Netanyahu Says He Has Duty to Keep Atomic Arms From Iran
Israeli Prime Minister Benjamin Netanyahu said today he has a duty to prevent Iran from obtaining atomic weapons even when “the best of friends” disagree, referring to policy differences with the U.S.
Netanyahu’s comments came after his spoke with President Barack Obama by phone for more than an hour late yesterday as the two nations spar over how to handle the Iran issue. The White House said in a statement that Obama and Netanyahu “reaffirmed that they are united in their determination to prevent Iran from obtaining a nuclear weapon.”
Netanyahu said today that he must prevent Iran from getting nuclear arms “even when it is not easy. Because leadership is tested when it keeps to its goals even when friends disagree and even when they are the best of friends,” he said. His remarks were released in an e-mailed statement from his office in Jerusalem.
The comments suggest that Netanyahu’s conversation with Obama failed to bridge the gaps between their two governments on Iran or convince the Israeli prime minister that those differences are best aired privately. Israeli leaders have repeatedly said that Iran’s atomic program is for military purposes and presents an existential threat to the Jewish state. The U.S. says sanctions against Iran are having an impact and that more talks and international pressure are needed.
Yesterday, Netanyahu said the Obama administration has no “moral right” to keep Israel from attacking as long as the U.S. doesn’t set its own “red lines” for Iran. His remarks reflect differences over possible military action against the Islamic Republic’s nuclear program and a bid to pressure Obama less than two months before the U.S. election to give Israel more detailed guarantees.
The phone call with Obama came after Israeli media including the Haaretz daily said Netanyahu’s request to meet the president in the U.S. later this month was snubbed. The White House said no meeting was arranged only because of scheduling issues and that Netanyahu will confer instead with Secretary of State Hillary Clinton.
Former Israeli Prime Minister Tzipi Livni said the dispute between Obama and Netanyahu benefits the Iranians.
“Instead of Iran becoming isolated it is Israel becoming isolated, and the stronger Netanyahu talks, the weaker Israel becomes,” Livni said today in an interview on Army Radio.
Obama’s objective between now and the election is to avoid an Israeli attack “because war introduces uncertainties” that may include a doubling or tripling of oil prices, turmoil in European and American markets and public division over a discretionary war, said Aaron David Miller, a former State Department official who served under Democratic and Republican presidents.
“In a close election you don’t want to alienate anyone,” said Miller, who’s now at the Woodrow Wilson International Center for Scholars, a Washington policy group.
Netanyahu’s criticism probably won’t be a determining factor in the election because Jews aren’t single-issue voters, and most Jewish Democrats have backed Obama, Miller said. Still, he said, “in a close election, of course, anything can happen.”
Obama won in 2008 with 78 percent support from Jewish voters, according to a national exit poll, and he and his supporters have said he has an unbreakable bond with Israel and a record of military and political support to prove it.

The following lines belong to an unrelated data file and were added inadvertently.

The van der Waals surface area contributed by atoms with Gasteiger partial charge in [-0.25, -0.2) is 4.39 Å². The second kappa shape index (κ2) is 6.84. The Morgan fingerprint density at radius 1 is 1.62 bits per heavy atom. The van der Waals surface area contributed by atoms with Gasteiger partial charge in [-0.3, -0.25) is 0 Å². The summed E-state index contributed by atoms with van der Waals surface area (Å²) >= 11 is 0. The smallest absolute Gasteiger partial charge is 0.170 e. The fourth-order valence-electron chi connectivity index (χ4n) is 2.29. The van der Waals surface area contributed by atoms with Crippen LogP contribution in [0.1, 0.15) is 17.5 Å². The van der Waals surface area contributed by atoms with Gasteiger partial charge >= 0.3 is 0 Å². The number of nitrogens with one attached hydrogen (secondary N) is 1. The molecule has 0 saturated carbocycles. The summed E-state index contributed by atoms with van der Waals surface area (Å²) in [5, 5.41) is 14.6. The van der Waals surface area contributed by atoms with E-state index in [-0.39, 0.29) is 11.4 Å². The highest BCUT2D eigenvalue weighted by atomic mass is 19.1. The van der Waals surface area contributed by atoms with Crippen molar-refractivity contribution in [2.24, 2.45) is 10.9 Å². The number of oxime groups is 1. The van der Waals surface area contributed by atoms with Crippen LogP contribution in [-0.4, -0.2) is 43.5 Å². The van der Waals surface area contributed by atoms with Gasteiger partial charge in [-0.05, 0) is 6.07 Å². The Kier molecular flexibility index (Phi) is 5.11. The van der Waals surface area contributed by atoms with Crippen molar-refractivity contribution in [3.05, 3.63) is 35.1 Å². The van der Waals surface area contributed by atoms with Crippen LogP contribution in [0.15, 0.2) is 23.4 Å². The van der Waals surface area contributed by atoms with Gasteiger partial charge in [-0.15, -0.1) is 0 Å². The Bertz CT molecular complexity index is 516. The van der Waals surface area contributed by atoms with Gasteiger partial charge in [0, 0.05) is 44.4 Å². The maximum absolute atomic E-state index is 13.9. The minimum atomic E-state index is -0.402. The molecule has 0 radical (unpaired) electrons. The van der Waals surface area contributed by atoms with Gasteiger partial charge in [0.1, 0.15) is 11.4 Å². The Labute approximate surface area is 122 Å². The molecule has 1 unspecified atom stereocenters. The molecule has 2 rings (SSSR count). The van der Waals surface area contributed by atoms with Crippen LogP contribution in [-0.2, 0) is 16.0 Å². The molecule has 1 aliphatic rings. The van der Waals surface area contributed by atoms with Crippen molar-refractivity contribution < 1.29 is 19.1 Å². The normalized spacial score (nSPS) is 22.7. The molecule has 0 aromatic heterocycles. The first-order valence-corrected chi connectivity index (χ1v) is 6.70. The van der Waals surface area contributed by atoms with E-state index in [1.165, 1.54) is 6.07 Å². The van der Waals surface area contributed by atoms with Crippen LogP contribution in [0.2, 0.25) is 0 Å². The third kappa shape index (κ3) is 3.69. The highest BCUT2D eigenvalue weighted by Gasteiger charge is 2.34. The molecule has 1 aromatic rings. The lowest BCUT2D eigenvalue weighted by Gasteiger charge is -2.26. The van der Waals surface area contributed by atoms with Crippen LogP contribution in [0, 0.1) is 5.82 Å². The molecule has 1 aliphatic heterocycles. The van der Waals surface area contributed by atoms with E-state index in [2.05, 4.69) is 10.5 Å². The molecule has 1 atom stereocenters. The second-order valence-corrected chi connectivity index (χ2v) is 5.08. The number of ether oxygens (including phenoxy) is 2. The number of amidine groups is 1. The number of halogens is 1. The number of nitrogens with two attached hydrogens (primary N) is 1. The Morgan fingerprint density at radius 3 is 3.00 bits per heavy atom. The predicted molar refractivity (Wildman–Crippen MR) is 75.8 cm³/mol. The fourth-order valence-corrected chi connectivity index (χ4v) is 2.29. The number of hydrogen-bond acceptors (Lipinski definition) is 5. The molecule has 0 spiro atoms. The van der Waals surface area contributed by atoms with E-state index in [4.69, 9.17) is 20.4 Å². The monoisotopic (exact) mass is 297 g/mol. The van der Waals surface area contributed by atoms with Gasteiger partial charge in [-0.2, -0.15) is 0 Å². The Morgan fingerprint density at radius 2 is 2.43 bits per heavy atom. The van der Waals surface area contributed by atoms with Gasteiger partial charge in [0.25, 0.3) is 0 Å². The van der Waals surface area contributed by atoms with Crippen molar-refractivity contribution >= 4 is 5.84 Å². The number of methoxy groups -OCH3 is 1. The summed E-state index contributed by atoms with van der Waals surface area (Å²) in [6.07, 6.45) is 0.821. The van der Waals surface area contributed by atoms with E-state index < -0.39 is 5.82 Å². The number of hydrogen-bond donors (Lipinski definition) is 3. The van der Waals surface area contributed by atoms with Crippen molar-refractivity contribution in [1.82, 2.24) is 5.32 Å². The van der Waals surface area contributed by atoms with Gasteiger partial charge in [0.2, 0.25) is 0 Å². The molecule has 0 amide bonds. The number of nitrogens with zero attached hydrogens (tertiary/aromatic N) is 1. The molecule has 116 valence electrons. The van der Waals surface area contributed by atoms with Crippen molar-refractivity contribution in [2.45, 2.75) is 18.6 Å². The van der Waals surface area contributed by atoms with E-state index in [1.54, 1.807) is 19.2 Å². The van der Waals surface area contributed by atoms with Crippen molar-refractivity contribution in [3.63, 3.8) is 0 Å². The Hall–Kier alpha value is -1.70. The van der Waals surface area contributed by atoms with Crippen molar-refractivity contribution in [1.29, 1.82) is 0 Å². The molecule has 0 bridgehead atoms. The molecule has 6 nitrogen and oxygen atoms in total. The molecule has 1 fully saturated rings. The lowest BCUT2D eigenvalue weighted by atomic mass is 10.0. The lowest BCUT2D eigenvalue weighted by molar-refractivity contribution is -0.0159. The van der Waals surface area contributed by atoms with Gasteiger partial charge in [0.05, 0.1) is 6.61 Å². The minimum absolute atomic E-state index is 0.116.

Clinton said in an Sept. 9 Bloomberg Radio interview that the U.S. is “not setting deadlines” on negotiations with Iran. State Department spokeswoman Victoria Nuland later said it is “not useful” to set deadlines or “red lines.”
Netanyahu wants assurances that the U.S. will commit its own military forces to destroy Iran’s nuclear facilities if economic sanctions and diplomacy don’t succeed, said Miller, who called that aim unrealistic. It “diminishes Israel’s credibility and undermines its deterrent capacity,” he said.
The Israeli leader is also trying to build domestic support in case the government decides to strike, said Emily Landau, director of the arms control and regional security program at the Institute for National Security Studies at Tel Aviv University. He and Defense Minister Ehud Barak “seem increasingly isolated in their support for this option as more and more top security figures come out against it,” she said.
Gabi Ashkenazi, a former Israeli military chief of staff, said yesterday that Israel shouldn’t jeopardize its ties with Washington. Even Barak, one of the most hawkish members of the Israeli security cabinet, yesterday stressed the importance of maintaining Israel’s ties with the U.S.
“Despite these differences, and the importance of maintaining Israel’s independence of action, we must also remember the significance of our partnership with America and do everything possible not to harm this,” the Defense Ministry quoted Barak as saying in a private forum.
Dennis Ross, a former senior Middle East adviser to Obama and other U.S. presidents of both political parties who is now at the Washington Institute for Near East Policy, stopped short of ascribing a U.S. political motive to Netanyahu’s remarks.
“If there wasn’t an election right now, I think he’d be saying the same thing,” Ross said.
Ross said Netanyahu is concerned that Israel will lose its own capability to strike if it waits too long. He is trying to “motivate the rest of the world to act more seriously against Iran,” an approach that led to sanctions that otherwise might not be in place, Ross said.
While the disagreements between the U.S. and Israel should be discussed, “it’s better that they happen behind closed doors,” he said. “What you want is the focus to remain on Iran.”
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